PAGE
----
Whether to have child or not is linked to desire, however desire can vanish when one wants a child at any cost. 
This brought to mind a recent announcement by a high-profile woman whose career is invested with image and beauty After saying to the Nation she suffered over a dozen miscarriages before making a choice to opt for pregnancy by a gestational surrogate, she was told that she was unlikely to carry a pregnancy to term. Surrogacy remains a legislative limbo in Ireland with no Laws to [enlever “to”] governing it.
Within months of the arrival of the newborn by gestational surrogate, she was “taken by surprise” to find she was pregnant with identical twins. This time the pregnancy was successfully carried to term. Traditionally the pleasure or pain related to procreation generally remained away from the intrusion of all, being a private and intimate matter. However, for some procreation becomes a public affair, under the gaze of all the others. This particular woman takes to the media to “share” her story. This sharing is in the order of the imaginary and the symbolic and does not have the same order of Lacan’s concept of extimacy; an intimacy that the subject is ignorant of, connected to the real in the symbolic, and which is paradoxically the most exterior, an intimate exteriority. 
There is no doubt that the availability of modern medical technologies in reproductive science has increased demand and made possible for many women to have a child. To want a child is not restricted by the law of natural order, conventional family or religious concepts. There is a jouissance for all who want a child.
What is the desire to be a mother or the impregnable drive that pushes a woman to want a child, particularly when there is trouble in the natural order, what is the devastation and ravage on the body with repeated pregnancy-miscarriage? What jouissance is at play, is it towards life or against it?
The phallus that veils the lack of a signifier for woman is another name for desire, where the woman can assume her function in the sexual relation as mother.  The drive insists and is mute while retaining its masochistic essence in its aim for pleasure. It gives unbearable satisfaction by means of displeasure. This paradoxical pleasure comes into play as what is impossible, as what is real, it appears in analysis and it does not stop not being written, it is what does not turn out right.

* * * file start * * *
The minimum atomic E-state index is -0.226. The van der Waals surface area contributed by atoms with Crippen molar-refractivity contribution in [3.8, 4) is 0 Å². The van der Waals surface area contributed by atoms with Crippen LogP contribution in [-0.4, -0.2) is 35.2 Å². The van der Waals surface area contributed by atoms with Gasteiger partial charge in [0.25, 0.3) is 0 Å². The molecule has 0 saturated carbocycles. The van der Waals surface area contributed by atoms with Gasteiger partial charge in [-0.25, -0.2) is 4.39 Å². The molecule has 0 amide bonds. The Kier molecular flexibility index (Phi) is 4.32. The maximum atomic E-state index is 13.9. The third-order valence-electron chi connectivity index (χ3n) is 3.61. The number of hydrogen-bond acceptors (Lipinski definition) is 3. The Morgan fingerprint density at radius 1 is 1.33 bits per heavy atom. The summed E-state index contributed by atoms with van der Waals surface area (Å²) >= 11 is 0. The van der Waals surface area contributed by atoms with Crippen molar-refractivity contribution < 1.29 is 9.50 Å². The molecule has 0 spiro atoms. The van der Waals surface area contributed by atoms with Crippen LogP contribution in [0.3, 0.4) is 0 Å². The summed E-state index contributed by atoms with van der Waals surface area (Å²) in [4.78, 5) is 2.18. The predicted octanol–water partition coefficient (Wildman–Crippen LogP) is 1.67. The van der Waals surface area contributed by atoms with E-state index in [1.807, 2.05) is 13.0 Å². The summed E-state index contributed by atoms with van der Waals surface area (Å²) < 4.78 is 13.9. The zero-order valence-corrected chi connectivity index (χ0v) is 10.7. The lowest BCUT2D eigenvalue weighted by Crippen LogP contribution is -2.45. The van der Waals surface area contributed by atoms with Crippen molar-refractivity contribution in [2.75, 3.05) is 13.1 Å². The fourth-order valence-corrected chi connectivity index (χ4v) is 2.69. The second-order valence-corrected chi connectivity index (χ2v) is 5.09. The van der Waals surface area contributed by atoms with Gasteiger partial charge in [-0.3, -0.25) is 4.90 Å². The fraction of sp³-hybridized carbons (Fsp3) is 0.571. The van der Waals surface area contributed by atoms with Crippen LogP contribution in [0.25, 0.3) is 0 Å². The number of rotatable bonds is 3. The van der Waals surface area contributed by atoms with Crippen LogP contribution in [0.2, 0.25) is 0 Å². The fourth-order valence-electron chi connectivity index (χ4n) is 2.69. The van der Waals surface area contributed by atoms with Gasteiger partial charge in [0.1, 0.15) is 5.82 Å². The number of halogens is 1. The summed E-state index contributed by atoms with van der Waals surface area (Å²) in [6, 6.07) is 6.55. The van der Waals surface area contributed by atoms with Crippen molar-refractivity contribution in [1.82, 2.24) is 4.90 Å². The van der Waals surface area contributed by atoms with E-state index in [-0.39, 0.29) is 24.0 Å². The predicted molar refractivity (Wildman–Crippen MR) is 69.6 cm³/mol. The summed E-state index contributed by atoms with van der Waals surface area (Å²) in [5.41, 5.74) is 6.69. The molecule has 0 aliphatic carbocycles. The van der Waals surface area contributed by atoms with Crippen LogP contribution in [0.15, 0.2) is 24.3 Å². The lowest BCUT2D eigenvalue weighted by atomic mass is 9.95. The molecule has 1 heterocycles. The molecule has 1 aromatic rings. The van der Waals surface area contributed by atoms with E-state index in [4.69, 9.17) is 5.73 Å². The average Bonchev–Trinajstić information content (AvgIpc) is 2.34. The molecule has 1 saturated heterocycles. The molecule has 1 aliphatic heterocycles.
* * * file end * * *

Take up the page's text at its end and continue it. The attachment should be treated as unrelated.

Freud tells us that sexuality is present from the beginning of life and its real presence is attributed to the concept of the unconscious.  The real of sex being ordered around the imaginary and the symbolic, with both sexes having a relation to the phallus, either having it or being it. In Lacan’s later teaching sex for the speaking being belongs to the not-all.  Not-all referring to the hole, the impossible, the point of real that cannot be symbolised nor grasped, which means that there is no knowledge in the real concerning sexuality. Lacan approaches sexuality by confrontation with the hole in the real, the vanishing point of meaning that the sexual non rapport makes.  Where there is no sexual rapport there is a jouissance and it is solely the place of a living body. 
Proof: Sébastien Dauguet
Photography: ©Nathalie Crame
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 Sanabria, A., “Privacy”, Scilicet: The Speaking Body. On the Unconscious in the 21st Century, NLS Publication, 2016.
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 Lacan, J., The Seminar of Jacques Lacan, Book 11, The Four Fundamental Concepts of Psycho-Analysis”, London, W.W.Norton & co., 2004, p. 166.
 Freud, S., Three Essays on Sexuality, SE, Vol. 11, (1901-1905), Hogarth Press.
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